uDraw Dood's Big Adventure review: uDraw Dood's Big Adventure

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Typical Price: $59.95

uDraw Dood's Big Adventure

(Part #: CNETuDraw Dood's Big Adventure)
2.5 stars

CNET Editors' Rating

The Good Allows creative colouring in of enemies Non-violent. There's no way to "die" for younger players.

The Bad Mini games are uninspired Colouring things in well is very difficult. Pen Panic game requires precision — which is what the stylus lacks.

The Bottom Line With 60 levels, Dood's Adventure certainly is big. It's a crying shame, though, that it's not very good.

5.3 Overall

Giving your title character a name such as "Dood" doesn't do much to infuse them with personality, but then that's the point of Dood's Big Adventure. Dood is quite literally a blank slate, a character that can be drawn upon using the uDraw tablet , which is a mandatory accessory for this particular game. Once Dood's been drawn on, he can launch into a variety of mini-games. As you play through each mini-game, you earn stars which can be used to buy new skins and unlock new game maps.

Dood's Big Adventure offers up four mini-games. In Pen Panic, you guide Dood through a simple platform game, nudging him where to go, building bouncy jump platforms with the stylus and hurling ink at enemies. Roly Poly is an odd Super Monkey Ball-style game that puts Dood in a sphere, but doesn't use the uDraw stylus or pen at all, instead getting you to tilt the whole uDraw apparatus to move Dood around. In other words, it may as well not require the uDraw tablet at all.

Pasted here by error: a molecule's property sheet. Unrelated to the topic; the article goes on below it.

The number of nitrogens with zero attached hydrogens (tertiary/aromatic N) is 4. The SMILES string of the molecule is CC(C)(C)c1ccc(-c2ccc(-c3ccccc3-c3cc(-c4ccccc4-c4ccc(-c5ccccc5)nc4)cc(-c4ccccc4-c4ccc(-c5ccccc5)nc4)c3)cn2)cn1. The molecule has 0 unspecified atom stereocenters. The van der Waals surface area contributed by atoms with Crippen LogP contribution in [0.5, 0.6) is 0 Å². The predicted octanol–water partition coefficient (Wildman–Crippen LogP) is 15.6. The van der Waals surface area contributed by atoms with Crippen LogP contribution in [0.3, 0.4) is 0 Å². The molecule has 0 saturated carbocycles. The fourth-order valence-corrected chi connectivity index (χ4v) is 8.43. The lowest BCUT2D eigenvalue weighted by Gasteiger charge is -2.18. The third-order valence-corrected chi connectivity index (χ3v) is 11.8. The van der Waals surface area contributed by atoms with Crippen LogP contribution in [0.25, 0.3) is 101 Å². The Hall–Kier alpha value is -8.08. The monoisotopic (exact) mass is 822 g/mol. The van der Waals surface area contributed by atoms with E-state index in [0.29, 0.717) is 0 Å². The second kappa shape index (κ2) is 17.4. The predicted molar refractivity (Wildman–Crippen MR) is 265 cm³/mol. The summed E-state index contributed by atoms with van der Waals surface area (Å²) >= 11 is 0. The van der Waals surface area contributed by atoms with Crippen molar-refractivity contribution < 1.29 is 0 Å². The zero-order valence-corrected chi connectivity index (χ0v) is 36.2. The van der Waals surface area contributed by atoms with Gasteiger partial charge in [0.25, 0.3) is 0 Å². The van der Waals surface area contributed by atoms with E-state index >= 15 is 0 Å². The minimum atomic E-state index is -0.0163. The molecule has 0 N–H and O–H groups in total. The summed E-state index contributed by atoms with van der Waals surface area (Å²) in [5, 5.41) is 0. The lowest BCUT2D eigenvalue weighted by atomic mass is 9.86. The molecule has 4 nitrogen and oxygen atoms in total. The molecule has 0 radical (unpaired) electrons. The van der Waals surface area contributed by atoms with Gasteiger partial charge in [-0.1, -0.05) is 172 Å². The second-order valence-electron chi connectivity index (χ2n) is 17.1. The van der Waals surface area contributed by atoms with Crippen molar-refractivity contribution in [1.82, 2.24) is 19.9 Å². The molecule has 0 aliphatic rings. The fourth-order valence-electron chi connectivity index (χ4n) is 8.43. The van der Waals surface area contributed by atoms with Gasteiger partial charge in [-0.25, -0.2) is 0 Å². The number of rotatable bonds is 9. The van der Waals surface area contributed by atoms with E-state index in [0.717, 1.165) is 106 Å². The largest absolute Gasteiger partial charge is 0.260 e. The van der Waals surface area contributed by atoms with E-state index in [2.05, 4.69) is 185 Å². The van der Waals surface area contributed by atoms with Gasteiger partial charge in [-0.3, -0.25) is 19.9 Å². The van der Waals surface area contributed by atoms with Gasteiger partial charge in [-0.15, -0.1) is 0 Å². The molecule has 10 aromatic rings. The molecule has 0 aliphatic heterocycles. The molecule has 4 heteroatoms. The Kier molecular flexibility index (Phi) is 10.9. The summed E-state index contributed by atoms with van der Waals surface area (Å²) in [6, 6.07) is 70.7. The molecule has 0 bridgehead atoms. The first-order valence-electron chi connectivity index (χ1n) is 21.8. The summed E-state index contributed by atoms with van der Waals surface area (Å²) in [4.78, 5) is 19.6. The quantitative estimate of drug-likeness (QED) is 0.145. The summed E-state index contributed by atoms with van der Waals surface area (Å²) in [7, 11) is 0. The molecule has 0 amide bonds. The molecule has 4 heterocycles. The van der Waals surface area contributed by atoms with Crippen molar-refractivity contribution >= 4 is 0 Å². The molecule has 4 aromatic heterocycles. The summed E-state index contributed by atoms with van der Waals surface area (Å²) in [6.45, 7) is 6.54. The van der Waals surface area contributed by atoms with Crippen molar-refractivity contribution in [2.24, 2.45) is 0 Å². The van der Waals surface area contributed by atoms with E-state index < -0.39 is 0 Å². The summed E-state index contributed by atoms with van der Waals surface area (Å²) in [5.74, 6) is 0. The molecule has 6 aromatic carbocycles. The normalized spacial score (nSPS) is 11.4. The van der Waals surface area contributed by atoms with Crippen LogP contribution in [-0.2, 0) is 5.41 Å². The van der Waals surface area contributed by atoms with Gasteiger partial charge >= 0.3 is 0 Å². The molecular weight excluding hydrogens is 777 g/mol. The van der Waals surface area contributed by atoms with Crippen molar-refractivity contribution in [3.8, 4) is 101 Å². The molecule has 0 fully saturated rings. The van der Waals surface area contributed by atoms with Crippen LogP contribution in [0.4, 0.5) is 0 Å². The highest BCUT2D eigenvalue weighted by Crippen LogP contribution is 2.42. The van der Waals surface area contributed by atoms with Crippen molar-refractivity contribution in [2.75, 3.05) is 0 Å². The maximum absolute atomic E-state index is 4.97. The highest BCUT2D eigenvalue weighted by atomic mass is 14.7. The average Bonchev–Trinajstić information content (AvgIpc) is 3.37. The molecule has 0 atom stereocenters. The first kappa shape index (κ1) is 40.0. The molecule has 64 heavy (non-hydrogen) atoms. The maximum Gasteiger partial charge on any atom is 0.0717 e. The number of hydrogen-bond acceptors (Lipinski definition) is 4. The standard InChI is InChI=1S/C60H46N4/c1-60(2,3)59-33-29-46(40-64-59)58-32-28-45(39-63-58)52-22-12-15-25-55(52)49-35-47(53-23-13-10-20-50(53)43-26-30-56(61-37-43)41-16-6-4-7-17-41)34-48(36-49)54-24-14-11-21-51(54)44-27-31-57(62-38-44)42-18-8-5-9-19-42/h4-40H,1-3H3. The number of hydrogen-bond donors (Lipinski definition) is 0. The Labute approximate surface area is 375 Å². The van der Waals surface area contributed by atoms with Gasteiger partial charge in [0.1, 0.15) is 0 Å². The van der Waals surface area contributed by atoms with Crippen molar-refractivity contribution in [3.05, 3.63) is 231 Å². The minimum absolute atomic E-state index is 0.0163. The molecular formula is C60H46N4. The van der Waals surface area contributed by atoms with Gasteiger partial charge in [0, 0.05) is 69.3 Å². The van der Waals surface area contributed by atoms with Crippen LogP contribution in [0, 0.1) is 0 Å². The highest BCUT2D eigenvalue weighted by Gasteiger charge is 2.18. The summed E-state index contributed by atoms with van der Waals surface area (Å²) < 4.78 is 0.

Bubble Trouble externally has the same idea as Roly Poly — Dood is once again trapped inside a bubble — but instead of tilting, you draw where the bubble should float through the air. Hit anything and the bubble bursts, costing Dood valuable bonus time. Like the rest of the mini-games, it's not possible to die or fail the level; you just get fewer points for doing so.

The final game, Fan Frenzy, uses the same floating through the air mechanic as Bubble Trouble, but instead of drawing where you want Dood to go, you blow him with a stylus controlled fan and can hit the edges of things. It's not a bad mini-game, but against two other games with a similar bubble theme, it also doesn't stand out a whole lot.

Using the uDraw tablet rather than a Wiimote for these kinds of games gives them an odd feeling that's most closely aligned with the kinds of games you get on Apple's iPod Touch, iPhone and iPad platforms. Rather than pressing a button to jump, you swipe, just as you would in many iPod Touch games. Those are games that are designed for very short portable play and Dood's mini-games are similarly shallow.

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